* Metal mesh eyelets for underarm ventilation and pocket water drainage.
* Designed in USA.
* Made in Japan.

We recommend an original cold soak and line dry.
All three fabric options will shrink to approximate similar measurements.
We suggest our usual method for raw cotton garments:
* 30-40mn cold soak with intermittent hand agitation, in minimally-filled washing machine or bath tub.
* Spin dry cycle (if using a machine).
* Hang dry.
* As an optional step, wear the garment briefly when still not fully dry, in order to slightly shape it to your body and set creases. Hang and let fully dry.

As often with mfsc jackets, I am in-between two sizes with the Gabier. I opted for a Size 38 in the Flamer, and for Size 36 for both the Hydrone Blue and Nep Denim. The canvas fabric will not stretch or give so I have to go for a 38 Flamer, but I can pull-off the 36 in the denim and hydrone twill without the underarm being uncomfortable.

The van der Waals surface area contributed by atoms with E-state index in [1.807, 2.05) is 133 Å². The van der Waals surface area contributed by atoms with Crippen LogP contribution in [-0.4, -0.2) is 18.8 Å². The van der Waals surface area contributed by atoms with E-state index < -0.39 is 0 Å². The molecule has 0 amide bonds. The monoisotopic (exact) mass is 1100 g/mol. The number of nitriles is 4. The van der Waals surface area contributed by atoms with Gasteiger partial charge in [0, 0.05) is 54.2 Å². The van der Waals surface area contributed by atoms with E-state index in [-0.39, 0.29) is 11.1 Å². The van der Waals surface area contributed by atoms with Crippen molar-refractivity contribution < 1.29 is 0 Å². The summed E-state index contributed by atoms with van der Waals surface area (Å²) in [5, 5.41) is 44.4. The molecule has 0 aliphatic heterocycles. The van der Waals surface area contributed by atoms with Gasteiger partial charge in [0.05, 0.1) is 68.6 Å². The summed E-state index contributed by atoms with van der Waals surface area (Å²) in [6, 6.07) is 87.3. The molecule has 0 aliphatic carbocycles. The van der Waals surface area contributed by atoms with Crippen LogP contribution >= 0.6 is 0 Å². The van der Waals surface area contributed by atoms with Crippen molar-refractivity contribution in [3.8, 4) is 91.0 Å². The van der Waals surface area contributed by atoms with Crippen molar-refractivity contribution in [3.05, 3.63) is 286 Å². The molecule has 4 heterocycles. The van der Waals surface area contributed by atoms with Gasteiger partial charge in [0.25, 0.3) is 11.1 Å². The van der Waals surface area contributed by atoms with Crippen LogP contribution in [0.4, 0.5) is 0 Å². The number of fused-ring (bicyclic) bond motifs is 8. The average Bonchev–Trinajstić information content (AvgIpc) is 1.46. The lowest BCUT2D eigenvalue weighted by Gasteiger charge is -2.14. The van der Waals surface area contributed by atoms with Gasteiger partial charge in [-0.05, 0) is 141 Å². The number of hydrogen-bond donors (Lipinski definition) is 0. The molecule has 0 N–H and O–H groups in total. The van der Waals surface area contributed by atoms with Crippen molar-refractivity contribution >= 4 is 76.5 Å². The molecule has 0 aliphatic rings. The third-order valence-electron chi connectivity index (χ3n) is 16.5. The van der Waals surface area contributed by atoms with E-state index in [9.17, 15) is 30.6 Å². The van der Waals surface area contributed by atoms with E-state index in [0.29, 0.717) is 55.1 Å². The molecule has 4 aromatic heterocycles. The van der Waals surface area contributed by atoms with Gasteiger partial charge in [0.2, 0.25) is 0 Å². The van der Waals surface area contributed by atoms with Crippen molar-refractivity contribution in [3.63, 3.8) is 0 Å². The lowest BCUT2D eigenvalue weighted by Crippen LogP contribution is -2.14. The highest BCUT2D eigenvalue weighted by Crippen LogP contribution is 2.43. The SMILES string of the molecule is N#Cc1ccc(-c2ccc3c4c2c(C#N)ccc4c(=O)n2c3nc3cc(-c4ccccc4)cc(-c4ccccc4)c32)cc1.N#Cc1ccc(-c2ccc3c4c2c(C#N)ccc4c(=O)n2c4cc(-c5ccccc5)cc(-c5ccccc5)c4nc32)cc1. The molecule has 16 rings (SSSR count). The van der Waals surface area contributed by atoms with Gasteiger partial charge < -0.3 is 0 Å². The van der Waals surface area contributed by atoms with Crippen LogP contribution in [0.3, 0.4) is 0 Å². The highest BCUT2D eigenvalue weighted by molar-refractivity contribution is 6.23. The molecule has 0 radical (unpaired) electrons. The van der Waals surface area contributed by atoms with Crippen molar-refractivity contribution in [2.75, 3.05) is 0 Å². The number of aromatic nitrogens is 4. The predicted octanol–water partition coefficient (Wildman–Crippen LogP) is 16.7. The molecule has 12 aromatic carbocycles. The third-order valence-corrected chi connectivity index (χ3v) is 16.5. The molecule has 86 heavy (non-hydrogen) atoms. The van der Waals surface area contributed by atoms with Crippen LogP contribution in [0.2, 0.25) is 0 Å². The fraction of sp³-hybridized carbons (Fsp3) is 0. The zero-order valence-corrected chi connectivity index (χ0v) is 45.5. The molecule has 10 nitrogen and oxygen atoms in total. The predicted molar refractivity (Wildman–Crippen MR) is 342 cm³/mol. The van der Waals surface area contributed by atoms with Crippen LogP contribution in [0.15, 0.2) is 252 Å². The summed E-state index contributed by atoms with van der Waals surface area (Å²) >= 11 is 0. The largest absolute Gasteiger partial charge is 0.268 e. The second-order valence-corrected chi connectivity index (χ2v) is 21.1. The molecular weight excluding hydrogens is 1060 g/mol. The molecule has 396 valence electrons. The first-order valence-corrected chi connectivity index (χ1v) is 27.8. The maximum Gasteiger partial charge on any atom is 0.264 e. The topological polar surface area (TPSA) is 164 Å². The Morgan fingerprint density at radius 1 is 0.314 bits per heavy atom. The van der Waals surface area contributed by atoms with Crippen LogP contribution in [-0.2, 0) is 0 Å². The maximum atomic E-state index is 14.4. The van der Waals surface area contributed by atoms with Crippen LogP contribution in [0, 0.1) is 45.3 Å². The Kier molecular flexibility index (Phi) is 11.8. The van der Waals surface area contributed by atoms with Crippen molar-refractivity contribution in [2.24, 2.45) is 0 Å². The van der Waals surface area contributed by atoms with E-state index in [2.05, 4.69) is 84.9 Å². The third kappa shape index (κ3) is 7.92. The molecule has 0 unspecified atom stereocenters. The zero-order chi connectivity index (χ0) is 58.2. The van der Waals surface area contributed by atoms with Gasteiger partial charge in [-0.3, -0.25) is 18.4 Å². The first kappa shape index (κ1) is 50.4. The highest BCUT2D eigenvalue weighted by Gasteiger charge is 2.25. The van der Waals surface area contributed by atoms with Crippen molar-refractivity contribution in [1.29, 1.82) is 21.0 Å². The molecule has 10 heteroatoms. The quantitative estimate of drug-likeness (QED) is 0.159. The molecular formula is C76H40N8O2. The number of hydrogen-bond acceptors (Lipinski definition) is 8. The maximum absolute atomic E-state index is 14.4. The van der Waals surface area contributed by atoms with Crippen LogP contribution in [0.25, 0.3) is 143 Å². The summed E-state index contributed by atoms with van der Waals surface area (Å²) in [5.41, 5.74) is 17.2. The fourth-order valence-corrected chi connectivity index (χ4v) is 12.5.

What works for you will depend on your own body requirements. Please check the sizing chart or email for sizing advices.

Wash when hygiene dictates and common sense prevails.
We recommend turning the jacket inside out to avoid marbling of the fabric.
Hand washing can be a good option for those concerned with specific wear patterns and high-contrast colors fades. Otherwise, machine wash inside out with cold water, gentle cycle, eco-friendly mild detergent and line dry.

Available RAW/unwashed

Small (36)
Medium (38)
Large (40)
X-Large (42)
XX-Large (44)

Retail $ 449.95

Soon available from www.misterfreedom.comfine retailers around the World, and our Los Angeles ol’ pile o’ rags.
Email or call 323-653-2014 with any questions unanswered above.
Thank you for your support,

Christophe Loiron
Mister Freedom®